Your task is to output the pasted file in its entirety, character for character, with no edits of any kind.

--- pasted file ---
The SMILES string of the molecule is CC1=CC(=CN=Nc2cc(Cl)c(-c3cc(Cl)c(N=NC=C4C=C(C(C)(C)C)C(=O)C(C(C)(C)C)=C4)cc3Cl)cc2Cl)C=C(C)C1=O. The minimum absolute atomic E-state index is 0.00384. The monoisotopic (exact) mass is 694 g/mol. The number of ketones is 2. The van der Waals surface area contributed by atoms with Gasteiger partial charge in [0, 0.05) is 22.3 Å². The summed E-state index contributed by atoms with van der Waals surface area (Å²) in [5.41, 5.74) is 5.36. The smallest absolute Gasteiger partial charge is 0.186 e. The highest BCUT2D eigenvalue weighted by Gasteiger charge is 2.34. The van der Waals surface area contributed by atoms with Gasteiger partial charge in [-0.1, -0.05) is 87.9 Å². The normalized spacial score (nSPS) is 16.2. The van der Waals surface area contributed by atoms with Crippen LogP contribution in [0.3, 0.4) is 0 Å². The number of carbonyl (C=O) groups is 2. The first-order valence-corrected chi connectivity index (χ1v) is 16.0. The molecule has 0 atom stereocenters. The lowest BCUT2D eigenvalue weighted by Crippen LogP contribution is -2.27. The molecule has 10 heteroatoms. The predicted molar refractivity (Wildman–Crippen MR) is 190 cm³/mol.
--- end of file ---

The SMILES string of the molecule is CC1=CC(=CN=Nc2cc(Cl)c(-c3cc(Cl)c(N=NC=C4C=C(C(C)(C)C)C(=O)C(C(C)(C)C)=C4)cc3Cl)cc2Cl)C=C(C)C1=O. The minimum absolute atomic E-state index is 0.00384. The monoisotopic (exact) mass is 694 g/mol. The number of ketones is 2. The van der Waals surface area contributed by atoms with Gasteiger partial charge in [0, 0.05) is 22.3 Å². The summed E-state index contributed by atoms with van der Waals surface area (Å²) in [5.41, 5.74) is 5.36. The smallest absolute Gasteiger partial charge is 0.186 e. The highest BCUT2D eigenvalue weighted by Gasteiger charge is 2.34. The van der Waals surface area contributed by atoms with Gasteiger partial charge in [-0.1, -0.05) is 87.9 Å². The normalized spacial score (nSPS) is 16.2. The van der Waals surface area contributed by atoms with Crippen LogP contribution in [0.3, 0.4) is 0 Å². The number of carbonyl (C=O) groups is 2. The first-order valence-corrected chi connectivity index (χ1v) is 16.0. The molecule has 0 atom stereocenters. The lowest BCUT2D eigenvalue weighted by Crippen LogP contribution is -2.27. The molecule has 10 heteroatoms. The predicted molar refractivity (Wildman–Crippen MR) is 190 cm³/mol.